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Didier Drogba was a star to watch in the World Cup. Until fate intervened.
Drogba’s seeming arrogance, his penchant for diving to feign fouls, his more than occasional whining and petulance both on and off the field — all made him an inviting target for opposing fans. Though his scoring talent quickly eradicated his concerns about anonymity in England, even the Chelsea faithful had their doubts about his temperament and whether he was a good fit with the London team.
Last year, after a bitter last-second loss to Barcelona in the 2009 Champions League semi-final, Drogba had a threatening confrontation with the referee and could be heard screaming on live TV, “It’s a fucking disgrace.”
Far more disgraceful was that the Norwegian referee had to be smuggled out of England to safeguard him from angry fans. Drogba wound up with a six-game ban (eventually reduced to four) from European competition.
The moody, combative Drogba stands in striking contrast with the man who back in his West African homeland is regarded not only as a sports hero, but as a statesman too.
His greatest heroics on the field came during qualifying for the 2006 World Cup when Drogba scored nine goals in 10 games to lead Ivory Coast to its first-ever Cup berth. Afterwards, he used his lofty stature to plead with combatants in the Ivory Coast's five-year civil war to honor the accomplishment by putting down their arms. They did and the ceasefire held, bolstered by Drogba’s effort to stage an African Cup of Nations qualifier in rebel territory.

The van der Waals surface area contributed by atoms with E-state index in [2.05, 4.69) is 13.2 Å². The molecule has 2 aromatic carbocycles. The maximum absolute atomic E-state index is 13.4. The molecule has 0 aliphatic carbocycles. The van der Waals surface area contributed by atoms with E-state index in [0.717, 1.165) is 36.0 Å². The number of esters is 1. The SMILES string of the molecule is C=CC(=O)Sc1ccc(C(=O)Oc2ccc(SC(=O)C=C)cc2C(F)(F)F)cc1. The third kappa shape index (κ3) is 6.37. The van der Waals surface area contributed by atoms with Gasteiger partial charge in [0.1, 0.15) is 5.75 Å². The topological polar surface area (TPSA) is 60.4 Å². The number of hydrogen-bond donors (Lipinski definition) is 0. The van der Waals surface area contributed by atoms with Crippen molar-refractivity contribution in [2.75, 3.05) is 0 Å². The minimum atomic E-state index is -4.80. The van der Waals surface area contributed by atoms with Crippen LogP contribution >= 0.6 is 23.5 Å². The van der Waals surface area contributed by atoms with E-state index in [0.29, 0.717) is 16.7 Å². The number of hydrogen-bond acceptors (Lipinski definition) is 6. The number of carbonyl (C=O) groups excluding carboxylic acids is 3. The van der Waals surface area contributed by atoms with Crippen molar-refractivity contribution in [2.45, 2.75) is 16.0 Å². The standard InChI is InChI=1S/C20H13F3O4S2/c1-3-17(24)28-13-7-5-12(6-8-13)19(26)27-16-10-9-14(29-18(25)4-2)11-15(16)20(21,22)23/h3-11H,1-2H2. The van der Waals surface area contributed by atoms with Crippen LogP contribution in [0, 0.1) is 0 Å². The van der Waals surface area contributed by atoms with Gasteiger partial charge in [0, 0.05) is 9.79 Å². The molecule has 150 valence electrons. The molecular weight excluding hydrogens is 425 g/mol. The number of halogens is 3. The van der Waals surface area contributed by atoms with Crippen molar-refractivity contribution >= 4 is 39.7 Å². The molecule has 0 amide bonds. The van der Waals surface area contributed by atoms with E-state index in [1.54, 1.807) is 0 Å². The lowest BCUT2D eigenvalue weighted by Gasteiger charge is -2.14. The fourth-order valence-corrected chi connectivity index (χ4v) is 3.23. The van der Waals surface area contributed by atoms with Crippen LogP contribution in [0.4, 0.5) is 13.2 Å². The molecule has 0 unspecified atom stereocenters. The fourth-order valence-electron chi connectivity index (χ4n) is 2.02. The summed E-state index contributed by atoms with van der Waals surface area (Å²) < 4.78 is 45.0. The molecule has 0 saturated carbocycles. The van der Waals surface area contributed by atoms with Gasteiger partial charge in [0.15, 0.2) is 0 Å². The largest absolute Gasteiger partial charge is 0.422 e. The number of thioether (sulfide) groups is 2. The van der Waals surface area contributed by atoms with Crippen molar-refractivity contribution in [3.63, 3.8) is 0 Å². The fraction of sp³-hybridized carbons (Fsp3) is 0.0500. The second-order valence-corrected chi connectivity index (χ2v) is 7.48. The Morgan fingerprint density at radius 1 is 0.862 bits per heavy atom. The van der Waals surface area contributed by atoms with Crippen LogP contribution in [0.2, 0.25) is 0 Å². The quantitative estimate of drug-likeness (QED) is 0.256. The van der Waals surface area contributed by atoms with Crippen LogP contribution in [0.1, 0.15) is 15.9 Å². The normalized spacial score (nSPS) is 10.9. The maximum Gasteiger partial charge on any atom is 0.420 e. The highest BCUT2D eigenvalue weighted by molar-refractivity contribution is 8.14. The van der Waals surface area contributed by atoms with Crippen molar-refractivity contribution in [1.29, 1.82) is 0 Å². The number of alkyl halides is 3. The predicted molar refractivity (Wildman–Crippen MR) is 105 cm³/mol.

This season Drogba shook off last’s tumultuous end and shut up his critics with 29 goals in 34 Premiership games, as Chelsea won both the league crown — its first since 2006 — and the coveted FA Cup. It may require an even more extraordinary effort to propel Ivory Coast to new heights in the World Cup.
With Drogba’s rare combination of power and finesse up front, many experts regarded Ivory Coast as the most dangerous African side in the 2010 World Cup.
But that was also the case four years ago — before Ivory Coast was drawn into the tournament’s toughest group. Though the team’s performance was impressive, it lost two one-goal games and failed to reach the second round.
The South African World Cup draw is only slightly more friendly, with two teams in its group, Brazil and Portugal, ranked among the top three in the world.
Whether or not he can compete, South Africa 2010 will undoubtedly be Drogba’s last World Cup in his prime. The news of his broken arm is devastating, but there are still hopes that doctors can patch him up for the tournament.
Drogba has now made an indelible mark on the game everywhere except on this biggest stage. His ambitions, his struggles mirror Africa’s. Any triumphs for Drogba and Ivory Coast will be Africa’s too.